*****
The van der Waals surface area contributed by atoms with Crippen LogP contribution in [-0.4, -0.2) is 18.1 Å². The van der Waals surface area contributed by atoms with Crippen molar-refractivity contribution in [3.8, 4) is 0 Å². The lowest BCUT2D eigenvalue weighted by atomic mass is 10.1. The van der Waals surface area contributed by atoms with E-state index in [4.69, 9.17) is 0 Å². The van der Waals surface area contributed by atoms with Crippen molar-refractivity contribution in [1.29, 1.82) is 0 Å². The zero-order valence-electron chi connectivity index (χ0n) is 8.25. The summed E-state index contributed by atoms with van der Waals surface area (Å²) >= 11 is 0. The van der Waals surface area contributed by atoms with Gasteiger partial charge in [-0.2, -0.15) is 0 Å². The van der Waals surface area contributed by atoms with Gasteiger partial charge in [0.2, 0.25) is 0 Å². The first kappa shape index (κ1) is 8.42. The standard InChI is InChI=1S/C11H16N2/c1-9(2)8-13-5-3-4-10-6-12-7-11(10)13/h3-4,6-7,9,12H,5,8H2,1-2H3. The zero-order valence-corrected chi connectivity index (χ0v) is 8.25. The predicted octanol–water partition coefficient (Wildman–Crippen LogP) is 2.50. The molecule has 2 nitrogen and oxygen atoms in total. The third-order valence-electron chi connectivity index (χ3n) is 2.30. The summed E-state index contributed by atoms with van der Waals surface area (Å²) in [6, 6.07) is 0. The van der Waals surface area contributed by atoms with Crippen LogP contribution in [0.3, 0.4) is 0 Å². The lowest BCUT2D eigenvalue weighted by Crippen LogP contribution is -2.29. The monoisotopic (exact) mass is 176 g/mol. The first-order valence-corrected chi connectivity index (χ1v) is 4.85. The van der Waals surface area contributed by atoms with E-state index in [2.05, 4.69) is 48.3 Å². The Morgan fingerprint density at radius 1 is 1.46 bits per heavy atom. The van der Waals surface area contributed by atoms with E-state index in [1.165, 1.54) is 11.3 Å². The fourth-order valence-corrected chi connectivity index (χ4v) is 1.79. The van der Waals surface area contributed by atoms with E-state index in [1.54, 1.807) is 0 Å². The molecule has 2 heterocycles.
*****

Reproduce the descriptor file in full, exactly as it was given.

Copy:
The van der Waals surface area contributed by atoms with Crippen LogP contribution in [-0.4, -0.2) is 18.1 Å². The van der Waals surface area contributed by atoms with Crippen molar-refractivity contribution in [3.8, 4) is 0 Å². The lowest BCUT2D eigenvalue weighted by atomic mass is 10.1. The van der Waals surface area contributed by atoms with E-state index in [4.69, 9.17) is 0 Å². The van der Waals surface area contributed by atoms with Crippen molar-refractivity contribution in [1.29, 1.82) is 0 Å². The zero-order valence-electron chi connectivity index (χ0n) is 8.25. The summed E-state index contributed by atoms with van der Waals surface area (Å²) >= 11 is 0. The van der Waals surface area contributed by atoms with Gasteiger partial charge in [-0.2, -0.15) is 0 Å². The van der Waals surface area contributed by atoms with Gasteiger partial charge in [0.2, 0.25) is 0 Å². The first kappa shape index (κ1) is 8.42. The standard InChI is InChI=1S/C11H16N2/c1-9(2)8-13-5-3-4-10-6-12-7-11(10)13/h3-4,6-7,9,12H,5,8H2,1-2H3. The zero-order valence-corrected chi connectivity index (χ0v) is 8.25. The predicted octanol–water partition coefficient (Wildman–Crippen LogP) is 2.50. The molecule has 2 nitrogen and oxygen atoms in total. The third-order valence-electron chi connectivity index (χ3n) is 2.30. The summed E-state index contributed by atoms with van der Waals surface area (Å²) in [6, 6.07) is 0. The van der Waals surface area contributed by atoms with Crippen LogP contribution in [0.3, 0.4) is 0 Å². The lowest BCUT2D eigenvalue weighted by Crippen LogP contribution is -2.29. The monoisotopic (exact) mass is 176 g/mol. The first-order valence-corrected chi connectivity index (χ1v) is 4.85. The van der Waals surface area contributed by atoms with E-state index in [2.05, 4.69) is 48.3 Å². The Morgan fingerprint density at radius 1 is 1.46 bits per heavy atom. The van der Waals surface area contributed by atoms with E-state index in [1.165, 1.54) is 11.3 Å². The fourth-order valence-corrected chi connectivity index (χ4v) is 1.79. The van der Waals surface area contributed by atoms with E-state index in [1.54, 1.807) is 0 Å². The molecule has 2 heterocycles.